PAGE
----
managing vision loss
Managing vision loss begins with identifying your visual goals. The more specific the goals, the better the professionals can help to develop strategies and prescribe vision aids for your situation. Making a list of tasks that are frustrating, or tasks that you no longer can do, is a good beginning point in identifying your visual goals. Everyone's lifestyle is different and helping the professionals understand what is important to you is key.
Simple things that should be on your list include reading the mail, seeing the thermostat on the wall and working the microwave. The list should also include other important things such as hobbies or crafts, favorite leisure activities, or specific work tasks. These may include using your computer, operating your cell phone, and what types of travel are important to you. You may have 40 or 50 items on your list after several weeks. Now, before attending a low vision service, rewrite the list in order of priority. That is, what are your top ten visual goals?
It takes time to learn how to adapt to every situation on your list. As your needs change, it is important to return to low vision services. Other services such as orientation and mobility training can help you to learn skills necessary for independent travel. Joining a low vision support group can help a person to not only manage their life situation but can assist them in improving their quality of life.
Low vision evaluations
There are special services sometimes called low vision services or low vision rehabilitation services available in many areas of the country around the world. These services differ from traditional medical eye services and exist specifically to help patients regain visual function and maintain a good quality of life after vision loss.
Patients who need help to regain functional vision can first ask their ophthalmologist where they can find low vision services.
Low vision rehabilitation may include several professionals who work as a team to help the patient in regaining function and quality of life. Many low vision specialists are optometrists who have special training in low vision as a specialty. They are able to measure vision in a precise way and prescribe many different types of vision aids for reading, seeing in the distance, as well as tasks such as using a computer or playing music.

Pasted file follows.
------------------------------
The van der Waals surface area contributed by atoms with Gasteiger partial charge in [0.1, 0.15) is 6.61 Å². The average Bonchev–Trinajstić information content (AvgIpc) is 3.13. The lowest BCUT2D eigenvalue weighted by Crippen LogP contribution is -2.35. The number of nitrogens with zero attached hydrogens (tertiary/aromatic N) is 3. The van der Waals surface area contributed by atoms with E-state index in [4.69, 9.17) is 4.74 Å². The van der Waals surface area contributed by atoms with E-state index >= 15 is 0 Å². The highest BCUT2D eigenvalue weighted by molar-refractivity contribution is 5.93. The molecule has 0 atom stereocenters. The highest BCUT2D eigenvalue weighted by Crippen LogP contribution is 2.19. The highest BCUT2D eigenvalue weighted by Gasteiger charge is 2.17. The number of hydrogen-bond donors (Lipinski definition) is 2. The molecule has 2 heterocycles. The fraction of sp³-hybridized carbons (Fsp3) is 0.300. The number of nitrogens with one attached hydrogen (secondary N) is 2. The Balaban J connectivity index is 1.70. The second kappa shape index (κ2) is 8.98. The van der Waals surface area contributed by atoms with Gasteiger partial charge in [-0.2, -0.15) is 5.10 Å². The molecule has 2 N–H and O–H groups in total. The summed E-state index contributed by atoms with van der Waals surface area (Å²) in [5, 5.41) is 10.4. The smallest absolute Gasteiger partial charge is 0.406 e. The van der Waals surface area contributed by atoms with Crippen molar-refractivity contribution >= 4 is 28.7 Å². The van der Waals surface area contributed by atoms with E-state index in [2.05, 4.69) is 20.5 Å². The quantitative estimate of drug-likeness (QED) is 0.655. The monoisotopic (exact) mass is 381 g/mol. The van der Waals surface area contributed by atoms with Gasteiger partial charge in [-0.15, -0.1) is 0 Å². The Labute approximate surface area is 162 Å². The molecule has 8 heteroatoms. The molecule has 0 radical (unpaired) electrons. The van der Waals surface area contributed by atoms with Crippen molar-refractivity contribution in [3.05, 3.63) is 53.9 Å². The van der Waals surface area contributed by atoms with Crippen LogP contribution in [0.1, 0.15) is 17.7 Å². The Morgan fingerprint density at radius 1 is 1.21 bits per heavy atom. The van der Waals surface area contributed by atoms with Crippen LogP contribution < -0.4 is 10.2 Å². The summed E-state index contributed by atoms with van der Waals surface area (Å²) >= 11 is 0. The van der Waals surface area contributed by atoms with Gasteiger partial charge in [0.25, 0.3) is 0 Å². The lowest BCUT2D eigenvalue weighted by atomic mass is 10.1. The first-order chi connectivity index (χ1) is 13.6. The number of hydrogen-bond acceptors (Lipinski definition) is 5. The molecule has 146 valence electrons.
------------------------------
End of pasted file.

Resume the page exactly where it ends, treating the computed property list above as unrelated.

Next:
Vision aids traditionally come in many different sizes and shapes. These includes strong reading glasses or higher powered bifocals, hand-held and stand magnifiers and other aids such as telescopic glasses. Most patients who have used vision aids to function better often use a variety of aids. That is, they may use four or five different devices for different tasks.
Training on the use of each of these devices is often carried out by another team member such as an occupational therapist or low vision therapist. Not only does it take time to learn how to use each device, but it also takes time to learn which device is best in which situation in helping with everyday life tasks. The word rehabilitation simply refers to this process of practicing and learning how to maximize one's function over time. At first, progress may be slow and frustrating, but with time and practice visual function can be successfully attained.
Other professionals who may provide service for low vision rehabilitation include psychologists or therapists who may help with coping skills for those struggling with their emotional reaction to the vision loss which is common.
An Orientation and Mobility specialist is another professional who can teach skills to the visually impaired for independent travel, including tops for using the bus, train or air travel, or simply crossing the street or navigating new environments.
Many states also allow special services and vision aids for driving, called bioptic driving. Driving rehabilitation professionals may work closely with the low vision optometrist who can prescribe a pair of bioptic telescope glasses for those who fit the criteria of each state that can allow bioptic driving.
How to find a low vision center and/or clinician
Low vision services can be recommended by an ophthalmologist or eye care specialist.
There are also many comprehensive low vision rehabilitation services for veterans through the Veterans Administration. A veteran may want to contact a VIST or BROS coordinator at their local VA hospital.
The American Foundation for the Blind website, www.afb.org, has a directory of low vision services.
Each state Optometric Association can provide a list of optometrists who specialize in low vision and provide low vision services as part of their private practice.
The types of service provided by different low vision clinics may vary greatly. Some clinics may not have other professionals who work together to provide comprehensive service, and other services may not keep up with new technology, which has become more and more important in providing new options for patients and families. You may want to contact several different services and ask them about their level of low vision care, service providers and types of technology offered.
There are many nonprofit organizations or agencies who serve the visually impaired or blind that provide low vision service. Each state may have several agencies ,and in larger cities there may be some agencies that provide not only low vision services, but job training, employment, education, and even senior services to help seniors who are visually impaired.
There are many states that provide services to persons who are blind or visually impaired, often called the Department of Rehabilitation Services or Department of Human Services. For patients of employment age, there are also Vocational Rehabilitation Services. The services are usually divided by county or region so you may want to contact the regional office for your county. Ask for a rehabilitation counselor who serves the visually impaired and blind.